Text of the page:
Cries that Kenya is being isolated in East African region is no longer news. Uganda, a close ally and business partner changed its mind and routed its oil pipeline via Tanzania; Rwanda gave up the standard gauge railway and chose the Tanzanian route too. After so many years as the regions giant economy Kenya is expected to be more confident than its beginning to sound.
Certain quarters claim there has been a radical change since the entrance of President John Magufuli, a dictator who is bullying beyond his area of administration.
Though it must also be noted that some development projects are driven by national ego and patriotic vanity like medical infrastructures it’s not business as usual for Kenya and its neighbours. The country has suffered yet another blow when it’s would be desperate neighbour Somalia banned Kenyan flights carrying herbal stimulant khat (miraa) without any warning, explanation or indication of how long it will be in place.
Khat is grown in Kenya and Ethiopia but very popular in Somalia. Over 15 commercial cargo flights arrive in Mogadishu daily from Kenya with khat valued at over 400, 000 dollars retail price. So many Kenyans, mostly farmers will be affected if this ban is not lifted. Sellers in Somalia also claim that their families’ livelihoods will be in jeopardy. Civil Aviation minister Ali Ahmed who made the announcement did not give the reason for the temporary ban but he said it was not because Somalia is hosting a regional body meeting on Saturday, Intergovernmental Authority on Development (IGAD).
Though the Kenyan government promised to support the growers of the crop, mainly from Meru region, miraa as its popularly known in Kenya is under serious threat after it was banned in Europe. It’s also banned in United States and Canada. Arguments by a former addict turned anti-khat campaigner Abukar Awale alone cannot be the reason for the ban, that khat contributes a lot to domestic violence.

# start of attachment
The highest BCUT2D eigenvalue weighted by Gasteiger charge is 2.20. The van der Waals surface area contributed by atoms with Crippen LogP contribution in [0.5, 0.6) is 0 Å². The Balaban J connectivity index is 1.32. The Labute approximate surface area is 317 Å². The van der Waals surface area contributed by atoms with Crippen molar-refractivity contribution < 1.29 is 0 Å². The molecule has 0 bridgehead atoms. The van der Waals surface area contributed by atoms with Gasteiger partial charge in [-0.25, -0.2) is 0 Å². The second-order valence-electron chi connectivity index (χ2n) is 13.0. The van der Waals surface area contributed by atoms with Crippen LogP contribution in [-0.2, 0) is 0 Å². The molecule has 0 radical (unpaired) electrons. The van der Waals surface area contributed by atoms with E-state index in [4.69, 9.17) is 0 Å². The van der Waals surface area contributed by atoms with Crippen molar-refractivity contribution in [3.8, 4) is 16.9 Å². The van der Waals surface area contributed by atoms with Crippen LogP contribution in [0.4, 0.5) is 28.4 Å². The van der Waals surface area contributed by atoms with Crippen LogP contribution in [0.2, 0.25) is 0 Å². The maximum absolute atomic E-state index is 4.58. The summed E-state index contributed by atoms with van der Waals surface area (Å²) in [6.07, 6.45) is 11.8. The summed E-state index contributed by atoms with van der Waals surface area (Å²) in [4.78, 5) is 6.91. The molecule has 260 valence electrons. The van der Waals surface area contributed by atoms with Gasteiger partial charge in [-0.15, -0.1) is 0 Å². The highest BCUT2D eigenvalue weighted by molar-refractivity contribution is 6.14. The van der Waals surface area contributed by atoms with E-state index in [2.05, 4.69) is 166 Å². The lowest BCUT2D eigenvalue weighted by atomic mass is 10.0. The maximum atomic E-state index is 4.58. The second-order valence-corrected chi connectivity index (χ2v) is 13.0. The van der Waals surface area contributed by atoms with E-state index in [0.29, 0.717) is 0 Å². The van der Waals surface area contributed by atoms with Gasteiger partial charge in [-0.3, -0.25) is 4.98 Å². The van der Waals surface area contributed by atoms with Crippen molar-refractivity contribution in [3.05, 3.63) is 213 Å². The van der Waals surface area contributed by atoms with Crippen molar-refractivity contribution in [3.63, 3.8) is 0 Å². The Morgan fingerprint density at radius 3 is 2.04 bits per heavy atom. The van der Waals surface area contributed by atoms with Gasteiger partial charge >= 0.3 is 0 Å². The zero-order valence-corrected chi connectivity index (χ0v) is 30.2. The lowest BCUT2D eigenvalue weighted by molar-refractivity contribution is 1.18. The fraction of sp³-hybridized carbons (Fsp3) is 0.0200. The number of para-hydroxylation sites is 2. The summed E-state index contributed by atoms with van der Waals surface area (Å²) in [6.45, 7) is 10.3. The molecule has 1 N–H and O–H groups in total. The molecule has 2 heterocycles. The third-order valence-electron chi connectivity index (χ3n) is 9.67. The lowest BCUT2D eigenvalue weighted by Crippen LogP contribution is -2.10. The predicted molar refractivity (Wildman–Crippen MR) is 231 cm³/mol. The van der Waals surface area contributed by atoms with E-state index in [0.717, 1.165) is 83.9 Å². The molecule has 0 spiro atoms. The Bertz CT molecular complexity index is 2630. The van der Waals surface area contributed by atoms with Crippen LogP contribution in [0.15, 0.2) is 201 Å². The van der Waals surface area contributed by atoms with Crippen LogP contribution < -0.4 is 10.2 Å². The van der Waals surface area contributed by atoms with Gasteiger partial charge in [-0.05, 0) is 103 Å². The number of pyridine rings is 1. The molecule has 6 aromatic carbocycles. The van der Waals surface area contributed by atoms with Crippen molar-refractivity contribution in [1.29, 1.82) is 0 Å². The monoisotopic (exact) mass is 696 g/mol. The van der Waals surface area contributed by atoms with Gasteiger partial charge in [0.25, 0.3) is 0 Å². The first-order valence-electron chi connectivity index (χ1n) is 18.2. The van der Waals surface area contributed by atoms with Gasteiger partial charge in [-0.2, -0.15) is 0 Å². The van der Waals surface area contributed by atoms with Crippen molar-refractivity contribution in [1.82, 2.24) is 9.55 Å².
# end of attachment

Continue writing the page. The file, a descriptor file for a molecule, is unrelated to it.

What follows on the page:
There is something the authorities are not telling miraa farmers and consumers. Kenyan businesses in or Somalia have been under scathing criticism since the beginning of Operation Linda Nchi. Scrupulous Kenyan businessmen or ‘cartels’ have over the time been accused of running illegal charcoal business, shipping to Oman through Somali. How the charcoal gets to Somalia remains a mystery and so is the reason for miraa ban?
Somali-Somaliland bad blood seems to have caught the governor in the heat. Somali Ambassador to Kenya Gamal Hassan said Mr Munya’s earlier visit to Hargeisa in July had led to political pressure which prompted his government to act.
The ambassador reportedly say Munya linked the territorial integrity of the country to the miraa trade and interfered in the internal affairs of the country. This he say has created a lot of unbearable pressure on the government leading to the ban.
While in Somalia, the Meru governor met with Somaliland Deputy President Abdurrahman Ishmael, the Foreign Affairs minister and his Finance counterpart.
But Mogadishu said Mr Munya’s reported comments on the probable independence of Somaliland angered officials and politicians who are keen to have one united Somalia.
Munya who’s life is now I’m danger following his own alarm, reads a political malice into it coming at a time when traders across his county, largest miraa producers have been staging demos and counting losses from the ban.
The governor claimed that former prominent Meru politician Ntai wa Nkuraru was killed over the miraa issue, and he would not want the same to happen to him.
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